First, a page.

POLITICS
27/06/2018 00:00 BST | Updated 27/06/2018 09:28 BST

Over-40s Should Pay 'Social Care Premium' To Plug Multi-Billion Pound Funding Gap

Reforms should also be made to make personal social care free, a new report says.

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People over the age of 40 should be asked to pay a ‘social care premium’ to help plug a multi-billion pound funding gap in the sector, according to MPs.

A report published on Wednesday by Parliament’s select committees on health and local government warned the deficit in social care funding will reach up £2.5 billion by 2019/20, leaving the system “under very great and unsustainable strain”. 

To tackle the problem, individuals and their employers should pay into a dedicated and audited social insurance fund, the research recommended. 

However, the premium would only be paid by those over the age of 40 - and extended to those over 65 - in order to “ensure fairness between the generations”. 

Tory MP Sarah Wollaston, chair of the health and social care committee, said the government “can no longer delay finding a fair and sustainable settlement for social care”. 

“Too many people are being left without the care and support they need and it is time for decisions to be made about how the costs are shared,” she added.

The report called for wider reforms to be introduced at local and national level in order to eventually make personal social care - including help with washing, dressing and eating - free to everyone who needs it. 

In the meantime, free support should be extended to those with “critical” needs, MPs said. 

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Sarah Wollaston, chair of Parliament's health and social care committee.

“The social care system is in a critical condition and there is an urgent need for more funding both now and in the future to ensure people are properly looked after,” said Clive Betts, chair of the housing, communities and local government committee.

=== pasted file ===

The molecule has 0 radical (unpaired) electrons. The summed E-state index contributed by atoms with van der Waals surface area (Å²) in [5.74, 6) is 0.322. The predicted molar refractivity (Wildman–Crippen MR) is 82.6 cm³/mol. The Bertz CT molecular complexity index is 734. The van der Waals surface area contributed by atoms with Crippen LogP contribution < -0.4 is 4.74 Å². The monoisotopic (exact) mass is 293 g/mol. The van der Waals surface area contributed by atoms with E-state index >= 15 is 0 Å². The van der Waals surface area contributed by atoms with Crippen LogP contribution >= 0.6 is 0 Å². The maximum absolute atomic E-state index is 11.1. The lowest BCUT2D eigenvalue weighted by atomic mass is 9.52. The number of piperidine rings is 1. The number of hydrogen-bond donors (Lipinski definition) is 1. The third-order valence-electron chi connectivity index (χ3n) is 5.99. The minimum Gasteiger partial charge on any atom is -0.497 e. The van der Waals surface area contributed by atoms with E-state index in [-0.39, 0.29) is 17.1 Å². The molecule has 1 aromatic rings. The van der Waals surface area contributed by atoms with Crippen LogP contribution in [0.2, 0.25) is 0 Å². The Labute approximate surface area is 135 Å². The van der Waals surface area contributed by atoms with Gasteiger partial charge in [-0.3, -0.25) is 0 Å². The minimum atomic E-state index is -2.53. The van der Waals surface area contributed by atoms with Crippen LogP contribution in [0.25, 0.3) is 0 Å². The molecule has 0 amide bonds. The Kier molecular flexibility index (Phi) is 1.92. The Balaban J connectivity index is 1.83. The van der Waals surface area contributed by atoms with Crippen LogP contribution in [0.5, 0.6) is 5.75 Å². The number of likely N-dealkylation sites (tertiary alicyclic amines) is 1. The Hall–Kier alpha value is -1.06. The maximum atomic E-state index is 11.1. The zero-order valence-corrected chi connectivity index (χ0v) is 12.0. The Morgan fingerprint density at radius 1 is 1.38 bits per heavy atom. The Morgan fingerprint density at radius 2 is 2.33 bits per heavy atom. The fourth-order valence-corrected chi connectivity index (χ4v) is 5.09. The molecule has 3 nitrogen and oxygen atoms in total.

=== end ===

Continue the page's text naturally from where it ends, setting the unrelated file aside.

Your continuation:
Calling on the government to build a consensus around the need for a social care premium, the Labour MP added: “We heard during the inquiry that people would be willing to pay more if there was an absolute guarantee that the extra money would go on social care.” 

The report - which also suggested an additional levy on inheritance tax as a method of plugging the social care funding gap - has been welcomed by charities. 

MS Society director Genevieve Edwards said the research “adds to mounting evidence that the care crisis cannot continue to be ignored”. 

“We welcome the committees’ call for short term funding and a system that meets the needs of working age adults as well as older people,” she added. 

“The government must now come up with an ambitious set of proposals to fix social care, with the funding to match. Without proper government investment, people with MS will keep paying the price for a system in crisis.”

Meanwhile James Taylor, head of policy and public affairs at disability charity Scope, said the proposals would “boost funding without unfairly penalising working-age disabled people”. 

“Changes also need to go beyond simply plugging the funding gap,” he said. “Social care must be modernised so that it works for everyone who needs it.”

A government spokesperson recognised that the social care system is “under pressure”, adding that it is “committed to reforming it to ensure it is sustainable for the future”. 

“Health and social care are two sides of the same coin and any reforms must be aligned - that’s why our forthcoming Green Paper will be published in the autumn with the NHS plan,” they said.  

“We have provided local authorities with £9.4 billion in dedicated funding for social care over three years and will agree a sustainable funding settlement at the forthcoming spending review.”